East Harlem residents wants affordable housing, job growth and open space—but above all, they want a say in the land-use changes coming to their community, according to the East Harlem Neighborhood Plan unveiled Thursday.
Mayor Bill de Blasio announced last year that he intends to rezone East Harlem. That prompted City Council Speaker Melissa Mark-Viverito, Manhattan Borough President Gale Brewer and the local community board to kick off a process to determine neighborhood priorities.
Their 138-page plan is the culmination of months of public forums and workshops focused on issues including housing preservation, transportation and the arts. It includes zoning-specific recommendations, including the goal of 100% affordable housing on city-owned sites and upzoning portions of the avenues in East Harlem.
Half of new housing developed in the community should be affordable to moderate and low-income people, the plan states, and of that, 20% should be designated for extremely low-income households.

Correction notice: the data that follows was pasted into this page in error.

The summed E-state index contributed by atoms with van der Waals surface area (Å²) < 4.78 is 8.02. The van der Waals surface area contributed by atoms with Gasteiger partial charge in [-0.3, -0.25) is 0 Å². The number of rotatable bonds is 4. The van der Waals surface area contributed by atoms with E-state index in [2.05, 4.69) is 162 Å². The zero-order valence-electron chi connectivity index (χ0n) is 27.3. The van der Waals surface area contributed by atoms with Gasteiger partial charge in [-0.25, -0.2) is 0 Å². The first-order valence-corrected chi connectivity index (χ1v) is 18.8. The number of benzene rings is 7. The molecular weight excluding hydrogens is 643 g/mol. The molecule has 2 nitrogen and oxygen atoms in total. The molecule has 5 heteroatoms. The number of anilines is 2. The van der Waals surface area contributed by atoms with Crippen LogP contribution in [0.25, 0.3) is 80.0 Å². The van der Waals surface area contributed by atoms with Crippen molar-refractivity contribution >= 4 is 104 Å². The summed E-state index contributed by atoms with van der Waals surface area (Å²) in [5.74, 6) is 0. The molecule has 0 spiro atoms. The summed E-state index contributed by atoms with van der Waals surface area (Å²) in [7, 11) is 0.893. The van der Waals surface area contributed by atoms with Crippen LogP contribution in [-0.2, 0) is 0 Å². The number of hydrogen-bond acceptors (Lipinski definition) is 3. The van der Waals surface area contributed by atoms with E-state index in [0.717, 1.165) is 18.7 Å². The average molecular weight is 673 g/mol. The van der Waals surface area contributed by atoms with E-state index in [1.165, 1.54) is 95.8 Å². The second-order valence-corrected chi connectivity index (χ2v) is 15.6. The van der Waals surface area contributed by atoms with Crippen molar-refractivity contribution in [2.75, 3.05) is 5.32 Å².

Those recommendations rely on the de Blasio administration’s proposed mandatory inclusionary housing zoning amendment, but they are far more aggressive in accommodating low-income tenants, raising the question of whether the plan is viable without heavy subsidies.
The plan also spells out local needs that are not zoning-related, such as increased funding for HIV prevention and career and technical education.
“Physical development and human capital development must go hand in hand,” Mark-Viverito said in a statement. “We need to be as focused on supporting neighborhood economies, re-investing in schools and open space, and creating room for social-service and cultural organizations as we are on urban renewal, rezoning, and housing production.”
Via Crains New York
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